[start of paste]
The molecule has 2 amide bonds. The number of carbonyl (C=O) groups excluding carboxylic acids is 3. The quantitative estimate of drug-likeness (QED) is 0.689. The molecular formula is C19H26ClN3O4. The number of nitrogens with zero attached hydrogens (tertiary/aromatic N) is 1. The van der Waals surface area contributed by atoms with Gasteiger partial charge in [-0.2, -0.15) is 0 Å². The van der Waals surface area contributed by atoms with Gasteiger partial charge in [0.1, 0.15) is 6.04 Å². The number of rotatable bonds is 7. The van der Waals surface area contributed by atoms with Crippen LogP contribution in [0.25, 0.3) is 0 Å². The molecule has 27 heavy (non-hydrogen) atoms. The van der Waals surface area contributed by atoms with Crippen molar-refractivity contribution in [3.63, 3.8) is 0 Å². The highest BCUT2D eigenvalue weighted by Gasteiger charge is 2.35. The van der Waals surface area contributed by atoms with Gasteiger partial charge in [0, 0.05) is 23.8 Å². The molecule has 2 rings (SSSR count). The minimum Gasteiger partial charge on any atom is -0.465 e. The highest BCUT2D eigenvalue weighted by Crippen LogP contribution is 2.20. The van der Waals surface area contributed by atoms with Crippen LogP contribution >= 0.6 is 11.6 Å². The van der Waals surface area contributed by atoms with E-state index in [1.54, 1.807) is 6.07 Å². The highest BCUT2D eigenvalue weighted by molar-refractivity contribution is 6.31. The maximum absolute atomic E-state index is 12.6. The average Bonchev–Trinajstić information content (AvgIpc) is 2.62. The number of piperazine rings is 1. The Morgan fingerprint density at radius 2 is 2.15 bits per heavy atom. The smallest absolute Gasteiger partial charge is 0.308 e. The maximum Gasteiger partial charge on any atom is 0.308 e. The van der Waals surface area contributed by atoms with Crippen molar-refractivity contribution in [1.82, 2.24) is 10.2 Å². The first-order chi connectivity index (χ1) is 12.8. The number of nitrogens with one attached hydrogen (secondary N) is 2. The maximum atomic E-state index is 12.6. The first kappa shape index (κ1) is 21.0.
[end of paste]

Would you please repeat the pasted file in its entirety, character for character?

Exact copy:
The molecule has 2 amide bonds. The number of carbonyl (C=O) groups excluding carboxylic acids is 3. The quantitative estimate of drug-likeness (QED) is 0.689. The molecular formula is C19H26ClN3O4. The number of nitrogens with zero attached hydrogens (tertiary/aromatic N) is 1. The van der Waals surface area contributed by atoms with Gasteiger partial charge in [-0.2, -0.15) is 0 Å². The van der Waals surface area contributed by atoms with Gasteiger partial charge in [0.1, 0.15) is 6.04 Å². The number of rotatable bonds is 7. The van der Waals surface area contributed by atoms with Crippen LogP contribution in [0.25, 0.3) is 0 Å². The molecule has 27 heavy (non-hydrogen) atoms. The van der Waals surface area contributed by atoms with Crippen molar-refractivity contribution in [3.63, 3.8) is 0 Å². The highest BCUT2D eigenvalue weighted by Gasteiger charge is 2.35. The van der Waals surface area contributed by atoms with Gasteiger partial charge in [0, 0.05) is 23.8 Å². The molecule has 2 rings (SSSR count). The minimum Gasteiger partial charge on any atom is -0.465 e. The highest BCUT2D eigenvalue weighted by Crippen LogP contribution is 2.20. The van der Waals surface area contributed by atoms with Crippen LogP contribution >= 0.6 is 11.6 Å². The van der Waals surface area contributed by atoms with E-state index in [1.54, 1.807) is 6.07 Å². The highest BCUT2D eigenvalue weighted by molar-refractivity contribution is 6.31. The maximum absolute atomic E-state index is 12.6. The average Bonchev–Trinajstić information content (AvgIpc) is 2.62. The number of piperazine rings is 1. The Morgan fingerprint density at radius 2 is 2.15 bits per heavy atom. The smallest absolute Gasteiger partial charge is 0.308 e. The maximum Gasteiger partial charge on any atom is 0.308 e. The van der Waals surface area contributed by atoms with Crippen molar-refractivity contribution in [1.82, 2.24) is 10.2 Å². The first-order chi connectivity index (χ1) is 12.8. The number of nitrogens with one attached hydrogen (secondary N) is 2. The maximum atomic E-state index is 12.6. The first kappa shape index (κ1) is 21.0.